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Re: Rigid vs. Flexible Diaphragm

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Question about calculation of the holdown deflection.
If the holdown is rated for 2000 pounds of uplift that results in 1/8" deflection, why not consider a linear relationship for uplift.  If the uplift force is 1000 pounds than the holdown deflection is (1000)(0.125")/(2000) = 0.0625" uplift.  The relationship most likely isn't perfectly linear, but its probably not a bad approach. If the shear wall is a 2:1 aspect ratio, than the horizontal deflection is (2/1)(0.0625") = 0.125" deflection.
We have written our program using this approach which self iterates to a solution where all walls and frames must have the same deflection (tolerance cutoff of 0.005" between maximum and minimum shear wall deflection).  Forces to individual walls are based upon all walls having the same deflection (pure translation).   Holdown sizes are checked on each iteration, and the sizes automatically increased to the appropriate size for the given uplift size.  The holdown contributes greatly to the shearwall drift unless you have a very stiff holdown.  But if you assume 1/16" oversized holes for a bolted holdown, and the shear wall is 2:1 aspect ratio, than you have 1/8" of shearwall horizontal deflection just due to the bolt holes slip in the wood post which is about 20% of your allowable drift for an 8 foot tall wall, and you haven't put any load on the wall yet (assumption is that any uplift on post must move 1/16" to engage the bolts to resist the uplift).  I have found that for the short walls, the nail slip and holdown movement are the major contributor to shear wall deflection.
Mike Cochran
In a message dated 5/5/2004 9:11:13 PM Pacific Standard Time, newabhaju(--nospam--at) writes:

Let me first agree with you that whether you use FDA or RDA, good detailing
is king.

A major contribution of plywood wall deflection is from nail slip followed
by the  contribution of the holddown deflection; the contribution of shear
deflection and flexural deflection is generally small and is dependent on
the aspect ratio.  It is the nail slip that causes a whole lot of problem in
calculating the wall rigidity.

Let us say a shear demand is 400 plf.   1/2" ply w/ 10d nails at 4" o.c.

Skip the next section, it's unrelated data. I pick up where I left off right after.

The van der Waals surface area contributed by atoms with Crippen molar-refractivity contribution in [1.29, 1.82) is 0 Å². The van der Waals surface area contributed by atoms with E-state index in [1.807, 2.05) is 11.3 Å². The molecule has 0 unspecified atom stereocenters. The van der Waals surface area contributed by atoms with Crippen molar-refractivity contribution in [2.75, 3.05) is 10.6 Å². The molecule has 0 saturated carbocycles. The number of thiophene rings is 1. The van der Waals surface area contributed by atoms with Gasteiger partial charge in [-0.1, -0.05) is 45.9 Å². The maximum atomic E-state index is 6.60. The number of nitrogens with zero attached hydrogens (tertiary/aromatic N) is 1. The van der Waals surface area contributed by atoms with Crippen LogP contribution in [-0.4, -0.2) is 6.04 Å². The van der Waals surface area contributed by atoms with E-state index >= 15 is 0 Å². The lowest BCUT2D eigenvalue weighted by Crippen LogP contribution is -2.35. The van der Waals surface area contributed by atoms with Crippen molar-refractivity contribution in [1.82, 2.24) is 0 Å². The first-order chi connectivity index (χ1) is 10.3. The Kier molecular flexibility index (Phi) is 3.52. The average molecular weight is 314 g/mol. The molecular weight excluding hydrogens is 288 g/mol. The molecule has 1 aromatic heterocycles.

with a capacity of 460 plf will probably be specified.  The actual rigidity
calc should be based on the nail slip w/ 400 plf; the rigidity based on
capacity will be lower as the nail slip will now be based on a load of 460
plf.  When I first developed my program, I used the actual stiffness ( -
this is also not 100% correct because the holddown contribution is based on
the Simpson's catalog which is based on capacity ).  This procedure required
several iteration because the change of rigidity of one wall caused the
redistribution of forces which then further changed rigidity (due to nail
slip).  I must say that I did have doubts about the wisdom of using RDA
because of the number of iterations required.

The use of capacity based rigidity made iteration manageable - generally
only one iteration is required.  But then I am not using the actual rigidity
- and that is why I said the validity may be questioned.

The more I tinkered with my program (more automation), the more I realised
that capacity based rigidity is a better way to go inspite of the flaw I
described above.  Some of the reasons I feel capacity based rigidity is the
way to go are:

1. The holddown deflection contribution is based on capacity.  When I talked
to Simpson, they did not have deflection values for load other than the

2. Proprietary wall deflection values are based on capacity.

3. Moment frame/cantiliver columns can now easily be incorported - once you
know the section, just plug in the rigidity into the program.

4. If the building consists of plywood shear walls only, most of the walls
will have a reduced rigidity and the error will tend to balance out.

5. If the building consists of a mix of plywood walls and proprietary walls,
it doe not make sense to use the demand rigidity of the plywood walls and
capacity rigidty of proprietary walls.

Gautam Manandhar, SE

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